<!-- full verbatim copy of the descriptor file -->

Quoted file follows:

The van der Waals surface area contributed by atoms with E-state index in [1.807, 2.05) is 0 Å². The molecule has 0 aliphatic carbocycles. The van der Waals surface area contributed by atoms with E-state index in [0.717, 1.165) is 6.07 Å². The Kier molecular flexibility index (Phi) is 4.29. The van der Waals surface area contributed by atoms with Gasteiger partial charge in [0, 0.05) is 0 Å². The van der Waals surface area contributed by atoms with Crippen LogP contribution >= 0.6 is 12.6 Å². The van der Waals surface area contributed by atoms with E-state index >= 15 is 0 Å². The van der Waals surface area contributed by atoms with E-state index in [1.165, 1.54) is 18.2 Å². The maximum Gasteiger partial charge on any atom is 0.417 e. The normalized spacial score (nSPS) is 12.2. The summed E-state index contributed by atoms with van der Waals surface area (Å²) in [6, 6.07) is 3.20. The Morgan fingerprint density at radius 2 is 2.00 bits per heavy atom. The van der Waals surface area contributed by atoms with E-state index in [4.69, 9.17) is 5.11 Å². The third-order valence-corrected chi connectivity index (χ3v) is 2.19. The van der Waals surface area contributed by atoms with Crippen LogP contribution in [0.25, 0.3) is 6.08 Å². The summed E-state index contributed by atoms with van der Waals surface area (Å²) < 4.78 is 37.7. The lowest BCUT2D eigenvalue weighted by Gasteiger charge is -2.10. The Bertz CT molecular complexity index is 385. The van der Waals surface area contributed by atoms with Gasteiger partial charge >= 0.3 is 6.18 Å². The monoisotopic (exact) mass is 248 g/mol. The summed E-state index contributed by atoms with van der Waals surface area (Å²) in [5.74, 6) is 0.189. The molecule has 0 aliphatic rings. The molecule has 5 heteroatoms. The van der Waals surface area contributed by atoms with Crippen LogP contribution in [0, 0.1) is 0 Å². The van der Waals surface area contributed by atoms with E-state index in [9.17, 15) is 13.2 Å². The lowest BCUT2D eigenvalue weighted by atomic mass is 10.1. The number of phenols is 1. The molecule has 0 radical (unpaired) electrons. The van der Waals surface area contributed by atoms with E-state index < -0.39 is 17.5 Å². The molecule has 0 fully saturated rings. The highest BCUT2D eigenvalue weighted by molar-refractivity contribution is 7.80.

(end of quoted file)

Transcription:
The van der Waals surface area contributed by atoms with E-state index in [1.807, 2.05) is 0 Å². The molecule has 0 aliphatic carbocycles. The van der Waals surface area contributed by atoms with E-state index in [0.717, 1.165) is 6.07 Å². The Kier molecular flexibility index (Phi) is 4.29. The van der Waals surface area contributed by atoms with Gasteiger partial charge in [0, 0.05) is 0 Å². The van der Waals surface area contributed by atoms with Crippen LogP contribution >= 0.6 is 12.6 Å². The van der Waals surface area contributed by atoms with E-state index >= 15 is 0 Å². The van der Waals surface area contributed by atoms with E-state index in [1.165, 1.54) is 18.2 Å². The maximum Gasteiger partial charge on any atom is 0.417 e. The normalized spacial score (nSPS) is 12.2. The summed E-state index contributed by atoms with van der Waals surface area (Å²) in [6, 6.07) is 3.20. The Morgan fingerprint density at radius 2 is 2.00 bits per heavy atom. The van der Waals surface area contributed by atoms with E-state index in [4.69, 9.17) is 5.11 Å². The third-order valence-corrected chi connectivity index (χ3v) is 2.19. The van der Waals surface area contributed by atoms with Crippen LogP contribution in [0.25, 0.3) is 6.08 Å². The summed E-state index contributed by atoms with van der Waals surface area (Å²) < 4.78 is 37.7. The lowest BCUT2D eigenvalue weighted by Gasteiger charge is -2.10. The Bertz CT molecular complexity index is 385. The van der Waals surface area contributed by atoms with Gasteiger partial charge >= 0.3 is 6.18 Å². The monoisotopic (exact) mass is 248 g/mol. The summed E-state index contributed by atoms with van der Waals surface area (Å²) in [5.74, 6) is 0.189. The molecule has 0 aliphatic rings. The molecule has 5 heteroatoms. The van der Waals surface area contributed by atoms with Crippen LogP contribution in [0, 0.1) is 0 Å². The van der Waals surface area contributed by atoms with E-state index in [9.17, 15) is 13.2 Å². The lowest BCUT2D eigenvalue weighted by atomic mass is 10.1. The number of phenols is 1. The molecule has 0 radical (unpaired) electrons. The van der Waals surface area contributed by atoms with E-state index < -0.39 is 17.5 Å². The molecule has 0 fully saturated rings. The highest BCUT2D eigenvalue weighted by molar-refractivity contribution is 7.80.